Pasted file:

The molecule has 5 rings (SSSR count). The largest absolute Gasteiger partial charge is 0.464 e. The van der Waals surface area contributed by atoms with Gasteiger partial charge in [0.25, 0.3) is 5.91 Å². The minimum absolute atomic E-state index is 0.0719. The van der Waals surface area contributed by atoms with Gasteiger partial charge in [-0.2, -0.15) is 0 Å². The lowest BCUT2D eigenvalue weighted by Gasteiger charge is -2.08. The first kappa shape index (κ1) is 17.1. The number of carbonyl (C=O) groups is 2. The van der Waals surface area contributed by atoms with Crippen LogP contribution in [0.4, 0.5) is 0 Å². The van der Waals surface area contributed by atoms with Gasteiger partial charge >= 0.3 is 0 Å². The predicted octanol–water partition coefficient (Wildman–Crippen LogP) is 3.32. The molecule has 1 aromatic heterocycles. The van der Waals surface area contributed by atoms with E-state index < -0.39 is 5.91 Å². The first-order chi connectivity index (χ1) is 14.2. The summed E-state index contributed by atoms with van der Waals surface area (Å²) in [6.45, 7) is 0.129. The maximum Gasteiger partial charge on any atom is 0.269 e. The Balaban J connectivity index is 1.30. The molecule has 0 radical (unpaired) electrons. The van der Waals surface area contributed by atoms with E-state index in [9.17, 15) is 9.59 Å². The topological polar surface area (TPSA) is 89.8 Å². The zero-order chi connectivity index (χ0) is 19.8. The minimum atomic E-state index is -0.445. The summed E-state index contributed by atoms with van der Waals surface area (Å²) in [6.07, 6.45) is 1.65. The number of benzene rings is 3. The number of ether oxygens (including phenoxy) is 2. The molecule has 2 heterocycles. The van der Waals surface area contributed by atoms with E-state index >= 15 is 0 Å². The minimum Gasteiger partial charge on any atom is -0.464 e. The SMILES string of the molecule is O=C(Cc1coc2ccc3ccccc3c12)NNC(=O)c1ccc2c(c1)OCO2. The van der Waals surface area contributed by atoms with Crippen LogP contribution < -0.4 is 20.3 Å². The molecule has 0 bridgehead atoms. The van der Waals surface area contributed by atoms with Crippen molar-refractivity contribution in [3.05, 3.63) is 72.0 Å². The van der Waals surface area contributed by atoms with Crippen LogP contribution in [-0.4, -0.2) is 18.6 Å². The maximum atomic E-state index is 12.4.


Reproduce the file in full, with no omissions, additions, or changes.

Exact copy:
The molecule has 5 rings (SSSR count). The largest absolute Gasteiger partial charge is 0.464 e. The van der Waals surface area contributed by atoms with Gasteiger partial charge in [0.25, 0.3) is 5.91 Å². The minimum absolute atomic E-state index is 0.0719. The van der Waals surface area contributed by atoms with Gasteiger partial charge in [-0.2, -0.15) is 0 Å². The lowest BCUT2D eigenvalue weighted by Gasteiger charge is -2.08. The first kappa shape index (κ1) is 17.1. The number of carbonyl (C=O) groups is 2. The van der Waals surface area contributed by atoms with Crippen LogP contribution in [0.4, 0.5) is 0 Å². The van der Waals surface area contributed by atoms with Gasteiger partial charge >= 0.3 is 0 Å². The predicted octanol–water partition coefficient (Wildman–Crippen LogP) is 3.32. The molecule has 1 aromatic heterocycles. The van der Waals surface area contributed by atoms with E-state index < -0.39 is 5.91 Å². The first-order chi connectivity index (χ1) is 14.2. The summed E-state index contributed by atoms with van der Waals surface area (Å²) in [6.45, 7) is 0.129. The maximum Gasteiger partial charge on any atom is 0.269 e. The Balaban J connectivity index is 1.30. The molecule has 0 radical (unpaired) electrons. The van der Waals surface area contributed by atoms with E-state index in [9.17, 15) is 9.59 Å². The topological polar surface area (TPSA) is 89.8 Å². The zero-order chi connectivity index (χ0) is 19.8. The minimum atomic E-state index is -0.445. The summed E-state index contributed by atoms with van der Waals surface area (Å²) in [6.07, 6.45) is 1.65. The number of benzene rings is 3. The number of ether oxygens (including phenoxy) is 2. The molecule has 2 heterocycles. The van der Waals surface area contributed by atoms with E-state index >= 15 is 0 Å². The minimum Gasteiger partial charge on any atom is -0.464 e. The SMILES string of the molecule is O=C(Cc1coc2ccc3ccccc3c12)NNC(=O)c1ccc2c(c1)OCO2. The van der Waals surface area contributed by atoms with Crippen LogP contribution < -0.4 is 20.3 Å². The molecule has 0 bridgehead atoms. The van der Waals surface area contributed by atoms with Crippen molar-refractivity contribution in [3.05, 3.63) is 72.0 Å². The van der Waals surface area contributed by atoms with Crippen LogP contribution in [-0.4, -0.2) is 18.6 Å². The maximum atomic E-state index is 12.4.